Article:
BY David Trigg in Reviews | 19 MAR 12
Featured in
Issue 146

Andy Holden


BY David Trigg in Reviews | 19 MAR 12

Andy Holden The Cookham Erratics, 2012, Installation view

With hands clutching pebbles, a young boy and his friends crouch behind the wall of Cookham churchyard in Berkshire, occasionally taking pot shots at a painter as he works. The artist, as it happens, is Stanley Spencer, who is working on The Resurrection, Cookham (1924–7); the boy is Andy Holden’s Uncle John. Or at least that’s how the story goes, as told by Holden’s disembodied voice, which emanates from the depths of the six large sculptures that comprise The Cookham Erratics (2011). For despite functioning as the work’s catalyst, the veracity of this slice of familial folklore is called into question by the revelation that neither Holden’s mother nor grandmother can recall any account of pebbles being thrown at Spencer. In fact, this detail may be little more than an innocent embellishment on the part of Holden. Thus his entire project is founded on a myth, a fiction, a yarn.

The latter word is apposite, for each of the speaking sculptures – enlarged replicas of pebbles collected from the churchyard at Cookham – is knitted, imbuing the work with an unusual, homey quality. This play on words is surely not coincidental, for etymology is evidently important to Holden. The word ‘erratic’, for instance, can refer either to something without a definite course or, in geological terms, to a rock deposited in a landscape via glacial ice. Marrying these two definitions, Holden’s installation of oversized pebbles (which appear more like boulders) are heard playing portions of a narrative that meanders through subjects as diverse as geology, art history, theology and metaphysical poetry. The result is a dense babble of voices that weave a web of tangential musings across the gallery. Walking between the knitted rocks, it’s difficult to discern much of what is discussed; only when you hunker down close does the story become palpable.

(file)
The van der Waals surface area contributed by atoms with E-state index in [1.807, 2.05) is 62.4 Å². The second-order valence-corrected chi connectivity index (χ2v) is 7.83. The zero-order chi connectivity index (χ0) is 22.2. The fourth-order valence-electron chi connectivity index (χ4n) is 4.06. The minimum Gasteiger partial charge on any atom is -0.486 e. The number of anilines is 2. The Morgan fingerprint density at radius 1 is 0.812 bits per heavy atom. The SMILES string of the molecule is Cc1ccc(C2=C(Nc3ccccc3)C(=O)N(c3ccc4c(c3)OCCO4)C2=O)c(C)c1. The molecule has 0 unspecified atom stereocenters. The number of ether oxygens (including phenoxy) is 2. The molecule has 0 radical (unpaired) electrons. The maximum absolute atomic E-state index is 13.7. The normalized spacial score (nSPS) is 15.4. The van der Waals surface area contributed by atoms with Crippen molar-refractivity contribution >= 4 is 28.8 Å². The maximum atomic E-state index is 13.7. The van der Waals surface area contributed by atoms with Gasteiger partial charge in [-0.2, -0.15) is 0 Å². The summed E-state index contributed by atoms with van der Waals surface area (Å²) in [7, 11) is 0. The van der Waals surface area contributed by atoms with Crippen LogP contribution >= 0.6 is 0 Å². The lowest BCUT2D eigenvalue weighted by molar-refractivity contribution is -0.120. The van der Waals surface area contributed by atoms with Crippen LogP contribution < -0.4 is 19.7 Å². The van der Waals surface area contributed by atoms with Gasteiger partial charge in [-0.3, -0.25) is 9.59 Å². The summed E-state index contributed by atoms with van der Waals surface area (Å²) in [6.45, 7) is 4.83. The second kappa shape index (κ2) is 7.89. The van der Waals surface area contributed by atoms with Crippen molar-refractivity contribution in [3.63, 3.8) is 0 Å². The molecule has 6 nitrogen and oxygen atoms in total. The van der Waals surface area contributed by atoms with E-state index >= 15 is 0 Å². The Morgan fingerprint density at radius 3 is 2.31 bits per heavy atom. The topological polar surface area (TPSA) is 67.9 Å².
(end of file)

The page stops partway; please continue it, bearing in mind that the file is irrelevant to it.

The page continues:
Listening to one sculpture, childhood recollections of John Donne Primary School in South London – which Holden attended in the 1980s – swiftly turn to discussions of the eponymous poet’s work and his appearance in Spencer’s paintings. ‘No man is an island entire of itself,’ wrote Donne in the most famous stanza of his ‘Devotions upon Emergent Occasions’ (1624); elsewhere we learn that these words were once printed on a mug owned by Holden that have long since been washed away, much like the clod in Donne’s celebrated poem. This observation inspires a delicious and idiosyncratic chain of thought, via which Holden transports us to the Acropolis, the Elgin Marbles and on to a discussion regarding the formation of pebbles. Turning our ear to another sculpture we hear ruminations on Judgement Day and the theological distinctions between particular and general resurrection that somehow transition to an analysis of the moral dimension of Spider Man and back again to autobiographical memories.

Questions and conundrums, both explicit and implicit, permeate Holden’s narrative. We are asked, for instance, to consider when a rock becomes a pebble, or how many fragments of stone can be removed from Giza until the pyramids are no more. These are variants of the classic Sorites Paradox, which ponders the number of grains required to form a heap, and recalls Holden’s earlier work Pyramid Piece (2009), shown in his 2010 ‘Art Now’ exhibition at Tate Britain. An antecedent to The Cookham Erratics, Pyramid Piece also employed knitting to create an enormous replica of a small stone fragment pilfered from the Great Pyramid of Cheops during a childhood holiday. Addressing the Sorites Paradox through the lens of guilt, Pyramid Piece represented an act of reparation for an adolescent misdemeanour, culminating in the physical return of the stone. While the notion of returning ancient artefacts to their place of origin is alluded to by The Cookham Erratics (a facet perhaps more keenly felt in the Benaki Museum in Athens, where the work was originally installed amid a splendid antiquities collection), this intriguing installation is best understood as an extended meditation on transmutation and displacement. As with glacial erratics that appear incongruous in the landscape, we may not be entirely sure how Holden reaches some of his destinations, though we come away feeling strangely glad that he does.

David Trigg is a critic and art writer based in Bristol, UK.